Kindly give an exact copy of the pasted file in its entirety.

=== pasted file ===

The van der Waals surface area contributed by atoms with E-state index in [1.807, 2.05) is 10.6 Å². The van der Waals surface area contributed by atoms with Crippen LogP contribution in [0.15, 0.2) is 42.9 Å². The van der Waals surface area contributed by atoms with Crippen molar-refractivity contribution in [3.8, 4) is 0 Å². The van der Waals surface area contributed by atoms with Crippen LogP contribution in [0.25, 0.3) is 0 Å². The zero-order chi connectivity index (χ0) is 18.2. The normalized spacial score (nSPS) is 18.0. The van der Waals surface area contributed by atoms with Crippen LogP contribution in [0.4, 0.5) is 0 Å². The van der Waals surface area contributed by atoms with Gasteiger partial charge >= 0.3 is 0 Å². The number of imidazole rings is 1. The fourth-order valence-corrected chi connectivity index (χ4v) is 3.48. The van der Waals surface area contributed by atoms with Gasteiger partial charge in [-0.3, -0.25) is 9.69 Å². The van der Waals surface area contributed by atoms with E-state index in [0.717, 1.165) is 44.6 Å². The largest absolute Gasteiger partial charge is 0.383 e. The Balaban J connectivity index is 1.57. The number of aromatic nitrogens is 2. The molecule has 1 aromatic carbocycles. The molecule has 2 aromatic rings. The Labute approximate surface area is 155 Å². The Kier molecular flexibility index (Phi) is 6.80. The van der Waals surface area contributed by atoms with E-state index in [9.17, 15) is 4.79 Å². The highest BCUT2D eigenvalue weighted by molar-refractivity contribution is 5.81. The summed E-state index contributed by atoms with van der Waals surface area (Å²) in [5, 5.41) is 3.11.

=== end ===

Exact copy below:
The van der Waals surface area contributed by atoms with E-state index in [1.807, 2.05) is 10.6 Å². The van der Waals surface area contributed by atoms with Crippen LogP contribution in [0.15, 0.2) is 42.9 Å². The van der Waals surface area contributed by atoms with Crippen molar-refractivity contribution in [3.8, 4) is 0 Å². The van der Waals surface area contributed by atoms with Crippen LogP contribution in [0.25, 0.3) is 0 Å². The zero-order chi connectivity index (χ0) is 18.2. The normalized spacial score (nSPS) is 18.0. The van der Waals surface area contributed by atoms with Crippen LogP contribution in [0.4, 0.5) is 0 Å². The van der Waals surface area contributed by atoms with Gasteiger partial charge >= 0.3 is 0 Å². The number of imidazole rings is 1. The fourth-order valence-corrected chi connectivity index (χ4v) is 3.48. The van der Waals surface area contributed by atoms with Gasteiger partial charge in [-0.3, -0.25) is 9.69 Å². The van der Waals surface area contributed by atoms with E-state index in [0.717, 1.165) is 44.6 Å². The largest absolute Gasteiger partial charge is 0.383 e. The Balaban J connectivity index is 1.57. The number of aromatic nitrogens is 2. The molecule has 1 aromatic carbocycles. The molecule has 2 aromatic rings. The Labute approximate surface area is 155 Å². The Kier molecular flexibility index (Phi) is 6.80. The van der Waals surface area contributed by atoms with E-state index in [9.17, 15) is 4.79 Å². The highest BCUT2D eigenvalue weighted by molar-refractivity contribution is 5.81. The summed E-state index contributed by atoms with van der Waals surface area (Å²) in [5, 5.41) is 3.11.